Posts Tagged ‘New York in the 1980s’

The 1980s model slashed by her spurned landlord

February 20, 2012

It was one of those brutal, senseless crimes that rallied all of New York, dominating the media for years.

Marla Hanson was a struggling 24-year-old model who lived at 433 West 34th Street. She’d rented her $600 apartment from Steven Roth, a TV makeup artist who at some point made crude sexual advances toward her—which she spurned.

Apparently upset by the rejection, and the fact that Hanson was moving out and wanted her security deposit back, Roth hired two thugs to cut her face.

On June 5, 1986, while standing outside her building arguing with Roth, the goons approached her. One held her head while the other ran a razor blade over her from cheek to cheek.

“Every corner of her face was slashed; the muscles that controlled her smile were severed, half her nose skinned,” reported People in 1987.

It took 150 stitches to close the wounds, and she was left with an S-shaped scar from her right cheek to the corner of her mouth.

In 1987, Roth and the thugs all got 5 to 15 years in prison for the attack. Her modeling career over, Hanson became a screenwriter and victims’ advocate.

She didn’t have to worry so much about money though. Philanthropist Milton Petrie, touched by Hanson’s ordeal, provided her with $20,000 a year for the rest of her life.

[Top photo: Marla Hanson with then-boyfriend Jay McInerney in 1990; bottom, her apartment building on 34th Street, the scene of the slashing, from cityrealty.com]

What happened to the residents of The Whitby?

January 30, 2012

Ex-chorus girls and actresses. Retired jazz musicians. A female impersonator who once worked the vaudeville circuit.

These were some of the characters interviewed in a 1988 New York Times article who lived at the Whitby—a grand 1923 apartment building designed by Emery Roth on 45th Street just west of Eighth Avenue.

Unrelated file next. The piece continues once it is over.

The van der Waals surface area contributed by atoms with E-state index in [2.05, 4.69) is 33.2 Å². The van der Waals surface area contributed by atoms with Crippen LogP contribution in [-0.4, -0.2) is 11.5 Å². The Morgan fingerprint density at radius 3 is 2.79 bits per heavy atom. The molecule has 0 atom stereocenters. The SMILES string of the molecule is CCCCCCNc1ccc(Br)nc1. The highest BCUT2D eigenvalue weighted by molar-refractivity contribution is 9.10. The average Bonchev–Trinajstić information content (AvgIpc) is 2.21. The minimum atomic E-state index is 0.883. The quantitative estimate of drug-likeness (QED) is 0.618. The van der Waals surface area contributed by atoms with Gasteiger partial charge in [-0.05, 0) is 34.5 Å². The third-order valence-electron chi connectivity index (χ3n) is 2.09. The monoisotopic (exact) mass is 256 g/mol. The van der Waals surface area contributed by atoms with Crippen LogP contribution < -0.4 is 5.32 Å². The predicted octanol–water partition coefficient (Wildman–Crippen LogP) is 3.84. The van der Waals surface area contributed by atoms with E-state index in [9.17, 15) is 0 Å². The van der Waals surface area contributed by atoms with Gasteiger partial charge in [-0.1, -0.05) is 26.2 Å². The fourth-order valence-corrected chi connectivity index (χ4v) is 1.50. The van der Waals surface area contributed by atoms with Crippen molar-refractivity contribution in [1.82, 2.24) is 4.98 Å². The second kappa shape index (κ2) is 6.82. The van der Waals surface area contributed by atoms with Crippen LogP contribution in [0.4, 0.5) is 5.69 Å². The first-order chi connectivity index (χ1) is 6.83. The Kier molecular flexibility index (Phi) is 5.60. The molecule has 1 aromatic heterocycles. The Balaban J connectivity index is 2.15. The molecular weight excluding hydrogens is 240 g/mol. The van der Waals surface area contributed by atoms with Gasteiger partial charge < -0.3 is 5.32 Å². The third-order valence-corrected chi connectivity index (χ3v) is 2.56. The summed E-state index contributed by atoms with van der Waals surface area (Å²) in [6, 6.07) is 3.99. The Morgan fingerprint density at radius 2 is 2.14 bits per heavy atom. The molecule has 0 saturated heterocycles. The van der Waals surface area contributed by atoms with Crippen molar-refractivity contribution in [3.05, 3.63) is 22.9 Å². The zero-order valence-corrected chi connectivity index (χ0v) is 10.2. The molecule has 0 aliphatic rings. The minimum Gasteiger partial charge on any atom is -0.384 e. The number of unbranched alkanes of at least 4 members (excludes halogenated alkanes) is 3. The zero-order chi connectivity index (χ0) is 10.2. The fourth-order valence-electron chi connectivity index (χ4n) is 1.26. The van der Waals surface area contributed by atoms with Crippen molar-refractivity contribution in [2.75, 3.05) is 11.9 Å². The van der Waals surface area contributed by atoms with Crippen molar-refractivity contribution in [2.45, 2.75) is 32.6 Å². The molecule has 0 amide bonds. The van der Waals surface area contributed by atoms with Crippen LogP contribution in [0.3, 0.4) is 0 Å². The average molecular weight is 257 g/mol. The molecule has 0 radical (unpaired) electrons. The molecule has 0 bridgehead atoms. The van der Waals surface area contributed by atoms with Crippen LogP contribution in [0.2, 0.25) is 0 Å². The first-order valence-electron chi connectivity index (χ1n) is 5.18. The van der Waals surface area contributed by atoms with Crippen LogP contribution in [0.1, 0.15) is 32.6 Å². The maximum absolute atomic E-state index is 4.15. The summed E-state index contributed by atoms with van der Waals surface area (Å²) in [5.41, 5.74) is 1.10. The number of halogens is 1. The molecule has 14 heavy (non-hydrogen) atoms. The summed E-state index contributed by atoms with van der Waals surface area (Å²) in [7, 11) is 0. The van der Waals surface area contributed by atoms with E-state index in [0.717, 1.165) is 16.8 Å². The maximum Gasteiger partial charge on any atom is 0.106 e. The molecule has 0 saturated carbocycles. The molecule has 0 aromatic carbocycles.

The article chronicled a familiar story. The Whitby—once a residential hotel popular with theater people and in the 1980s a rental with rates as low as $221 a month—was going co-op. The retired show folk who lived there feared the change about to hit their eclectic longtime home.

“‘It was a home for actors,” said Jon Richards, an 84-year-old retired Broadway actor who has lived at the Whitby since the 1964 New York World’s Fair. ”We walked in, and we walked in among friends, among family.”’

In the article, a rep for the Whitby’s owner said none of the tenants would be kicked out if they couldn’t afford to buy their apartments.

I wonder what happened to them in the ensuing 24 years—and if the Whitby is now populated by executives and bankers rather than eccentric theater people.

[Top photo: from Streeteasy.com. Bottom: a photo of the Whitby originally from The New York Times, by way of thewhitby.com]

Downtown’s now-defunct indie record stores

August 1, 2011

Everyone mourns the passing of an independent bookstore. But fewer tears seem to be shed for the rapid demise of many of New York’s indie record stores—tiny nooks that often had as much coolness cred as the music they sold.

Some are still around—but not these long-gone haunts in Chelsea, the East Village, and the West Village.

In July 1982, 110 St. Marks Place was the location of Saint Mark’s Music Exchange. Today it’s Paprika, an Italian restaurant.

According to a 1991 New York Times rundown of record stores, Vinylmania had three stores. “They say vinyl’s on the way out, but not here,” the article quotes the store owner.

Opened in 1978, the store closed in 2007.

The same New York Times piece says Midnight Records “combines collectors’ items from the 1950s to the present with newer releases from bands like Dimentia 13; it also has magazines like Psychotronic and Bucketfull of Brains.”

Looks like they closed up the store in the 2004, according to this list. Cool Runnin is in the closed category as well, though it doesn’t give the year of its demise. They were in the Reggae music business since 1984.

All ads come from early to mid-1980s issues of the monthly East Village Eye.

The coolest spot for second-hand clothes in 1985

May 20, 2011

Not only did Zoot run very cool ads in downtown publications, this vintage rags emporium had two locations: 1980s cool-kid hot spot Broadway at Astor Place as well as future hipster land Kent Avenue in Williamsburg.